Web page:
F1 - Terrain. If, for example, the terrain is “Desert” it’ll randomly select desert maps in the contact e-mail once both contracts have been accepted and the mission goes “Live.”
F2 - # of Drops. Some missions may be just 1 drop, others 3 or 5. This is largely randomized based on the Contract Type field.
G1 - What air support is allowed. “Favorable to air support” or “Unfavorable” frequently. Occasionally “Unfavorable for VTOL” or “Inhospitable to Aerospace” may appear instead, limiting it to a specific type. Likewise “Restricted to # airborne unit” may also appear.
H1 - Defenders occasionally have access to repair bays, as long as they have remaining c-bills. This definitely changes the attacker’s strategies, but is a rarity.
Recon - Small numbers of pilots and very low battle values result in small light & medium ‘mech games.
Raid - Typically invovling 3-8 players, raids tend to have a cbill drop limit to allow heavies and mediums, with the occasional assault.
Assault - A planetary invasion that typically supports 5-8 players, with a cbill limit to allow for access to higher tier heavy ‘mechs and mainline assaults in addition to a mixed support force
Air Strike - Air Strike is a contract occasionally available to Attackers. No ground unit is required to win this contract type on their behalf, but all ground Defenders must be destroyed. If the attacking force runs out of the ability to fight despite surviving, they are considered lost.
Air Superiority - Both Attackers and Defenders are specificed in G1 that no ground units will be available, forcing both sides to fight a complete air war.
CONTRACT ACCEPTING & Resolving
Once two teams have taken contracts that conflict with each other, a message is sent to both teams with the map selection (based on the terrain type). The Battle Resolution screen becomes available to report ‘mech losses and who is victorious. At this point both teams must submit a report to who the winner was, and what losses they took for each drop. After this report is sent, both teams will see the other’s report and must CONFIRM it, or REFUSE it and go to admin arbiration.
Once a contract has been reported (who won, who lost, what is lost), the automation will make a roll based on salvage percentage in the contract for the winning team out of all destroyed ‘mechs. Salvage ‘mechs are immedaitely awarded to the winning team.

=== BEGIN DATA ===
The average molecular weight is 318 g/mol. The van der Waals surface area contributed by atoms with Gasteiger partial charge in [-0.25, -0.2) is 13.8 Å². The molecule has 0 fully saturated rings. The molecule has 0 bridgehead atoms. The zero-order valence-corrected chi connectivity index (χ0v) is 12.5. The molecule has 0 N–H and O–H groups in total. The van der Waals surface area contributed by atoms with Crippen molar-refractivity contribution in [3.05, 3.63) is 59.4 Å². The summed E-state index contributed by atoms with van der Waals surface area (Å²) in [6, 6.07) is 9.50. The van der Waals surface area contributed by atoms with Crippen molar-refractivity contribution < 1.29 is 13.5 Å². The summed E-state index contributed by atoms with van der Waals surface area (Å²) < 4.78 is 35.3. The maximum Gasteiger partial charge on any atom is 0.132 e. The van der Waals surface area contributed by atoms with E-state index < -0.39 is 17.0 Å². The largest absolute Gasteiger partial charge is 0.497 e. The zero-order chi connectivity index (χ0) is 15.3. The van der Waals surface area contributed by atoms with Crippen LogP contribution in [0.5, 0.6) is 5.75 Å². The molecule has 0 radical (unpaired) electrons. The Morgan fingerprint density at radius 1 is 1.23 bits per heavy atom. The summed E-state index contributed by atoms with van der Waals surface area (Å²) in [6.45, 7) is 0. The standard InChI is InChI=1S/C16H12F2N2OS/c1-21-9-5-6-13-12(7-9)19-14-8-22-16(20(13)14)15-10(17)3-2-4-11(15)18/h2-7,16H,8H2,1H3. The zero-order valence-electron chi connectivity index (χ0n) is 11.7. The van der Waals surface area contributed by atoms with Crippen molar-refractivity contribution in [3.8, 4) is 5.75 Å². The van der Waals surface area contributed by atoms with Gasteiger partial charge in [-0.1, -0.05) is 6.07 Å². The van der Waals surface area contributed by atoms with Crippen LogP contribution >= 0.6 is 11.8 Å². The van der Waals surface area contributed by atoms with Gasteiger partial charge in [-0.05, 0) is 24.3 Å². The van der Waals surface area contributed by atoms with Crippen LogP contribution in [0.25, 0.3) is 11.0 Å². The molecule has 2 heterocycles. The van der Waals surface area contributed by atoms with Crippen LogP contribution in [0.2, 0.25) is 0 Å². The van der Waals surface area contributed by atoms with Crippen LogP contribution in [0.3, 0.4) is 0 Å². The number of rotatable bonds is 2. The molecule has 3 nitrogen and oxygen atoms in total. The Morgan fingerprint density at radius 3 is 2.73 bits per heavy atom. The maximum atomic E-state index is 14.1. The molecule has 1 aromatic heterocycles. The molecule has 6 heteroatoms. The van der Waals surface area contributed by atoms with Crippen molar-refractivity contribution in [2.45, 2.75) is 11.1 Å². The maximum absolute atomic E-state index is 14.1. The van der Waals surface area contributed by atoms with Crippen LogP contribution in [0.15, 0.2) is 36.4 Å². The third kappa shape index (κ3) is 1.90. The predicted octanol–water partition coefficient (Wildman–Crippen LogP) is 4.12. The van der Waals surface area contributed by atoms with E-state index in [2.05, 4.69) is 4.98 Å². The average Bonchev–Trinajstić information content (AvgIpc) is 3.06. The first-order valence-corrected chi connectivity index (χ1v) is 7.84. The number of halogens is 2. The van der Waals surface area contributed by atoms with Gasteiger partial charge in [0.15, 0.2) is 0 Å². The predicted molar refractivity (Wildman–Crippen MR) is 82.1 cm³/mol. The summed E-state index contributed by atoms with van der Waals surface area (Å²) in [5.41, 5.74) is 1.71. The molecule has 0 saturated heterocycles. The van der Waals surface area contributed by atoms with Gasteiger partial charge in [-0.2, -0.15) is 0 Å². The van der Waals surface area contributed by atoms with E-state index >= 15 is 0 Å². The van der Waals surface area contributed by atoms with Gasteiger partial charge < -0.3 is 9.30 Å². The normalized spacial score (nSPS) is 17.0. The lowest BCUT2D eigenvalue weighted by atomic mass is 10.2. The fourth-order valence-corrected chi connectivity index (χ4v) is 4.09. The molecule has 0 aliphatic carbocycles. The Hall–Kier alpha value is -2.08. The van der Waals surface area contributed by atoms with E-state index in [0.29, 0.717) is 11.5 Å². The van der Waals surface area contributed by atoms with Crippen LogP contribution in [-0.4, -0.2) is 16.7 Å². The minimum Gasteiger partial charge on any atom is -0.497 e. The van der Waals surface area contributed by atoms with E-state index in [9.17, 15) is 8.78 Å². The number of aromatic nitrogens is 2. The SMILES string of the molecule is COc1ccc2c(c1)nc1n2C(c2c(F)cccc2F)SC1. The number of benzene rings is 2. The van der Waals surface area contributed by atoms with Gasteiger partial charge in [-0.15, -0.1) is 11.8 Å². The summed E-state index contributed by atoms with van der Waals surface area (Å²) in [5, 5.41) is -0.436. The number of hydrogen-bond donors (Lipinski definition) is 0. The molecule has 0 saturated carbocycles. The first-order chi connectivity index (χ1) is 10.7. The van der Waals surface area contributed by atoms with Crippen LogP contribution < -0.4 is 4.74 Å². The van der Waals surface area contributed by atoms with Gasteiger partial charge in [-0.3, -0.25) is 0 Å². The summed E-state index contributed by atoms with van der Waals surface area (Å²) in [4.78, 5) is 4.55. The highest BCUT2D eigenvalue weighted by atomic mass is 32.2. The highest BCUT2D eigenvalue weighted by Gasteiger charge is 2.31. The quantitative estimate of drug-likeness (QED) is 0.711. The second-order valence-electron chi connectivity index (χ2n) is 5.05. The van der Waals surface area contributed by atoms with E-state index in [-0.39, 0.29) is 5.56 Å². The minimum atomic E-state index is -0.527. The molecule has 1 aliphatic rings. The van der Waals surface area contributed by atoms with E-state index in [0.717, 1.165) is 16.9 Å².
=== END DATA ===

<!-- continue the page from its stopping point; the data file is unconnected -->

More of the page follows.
MRBC Rating is figured by two things: Team conduct and actual combat ability. Winning drops adds to your rating, losing them detracts them - but also, forfeiting harms your rating greatly and incidents of violating rules greatly impacts the rating such as below:
Sucessful High Drop mission: +10
Successful Low Drop mission: +5
Failed High Drop mission: -10
Failed Low Drop mission: -5
Losing a drop by not making contact with the enemy: -15
Rule Violation (minor): -20
Forfeited Contract: -20
Confirmed Cheating: -50
A ‘mech list is available to all units, every day. The more a unit is purchased, the more it’s value will inflate - the more rival units in it’s weight class are bought, the more it will revalue. Clan Tech has a flat +50% cost increase to it’s starting value.
Mercenary units may own as many ‘mechs of any weight class that they wish with no restrictions, but they can only utilize what they own and within the value of contract limitations.
Due to the smaller scale nature of the League, Variants are treated as individual units. They can be sold for 75% of their main value.
GAMEPLAY RULES - In Simulation League Rules
Defender Advantage - If no losses are incurred on a drop, Defense wins an automatic victory. Otherwise the side that destroyed more assets will win the contract.
Living ‘mechs, regardless of condition, are counted as surviving at the end of the round for the winning team. The losing team loses the entire force.
Legged ‘mechs are counted as surviving until destroyed.
Teams effectively have an unlimited supply of Battle Armor. Battle Armor may be taken within pilot limits at only the in-simulation cost, with no metagame cost.
Missions cannot be completed unless ground forces remain on the surface, unless explicitly stated by the contract.
APCs may be taken to act as reloading centers. Furthermore, the pilot of the APC may, within BV, purchase battle armor weapons and exit the APC on the field. They may not, however, board a new ‘mech.
Mercy is allowed - If the winning side does not kill the defender’s entire force, but an agreement is made between the units, the defender does not need to report living ‘mechs as dead. They do, however, need to report they lost the drop so they will lose the contract. This is purely at the discression of the winning team.
Battle Armor is not allowed to knowingly camp inside of an object. The enemy team may warn a BA that is hiding within a model in the event they do not realize it, but in this event the BA is expected to leave collision bugged cover immediately.
All shots are legal.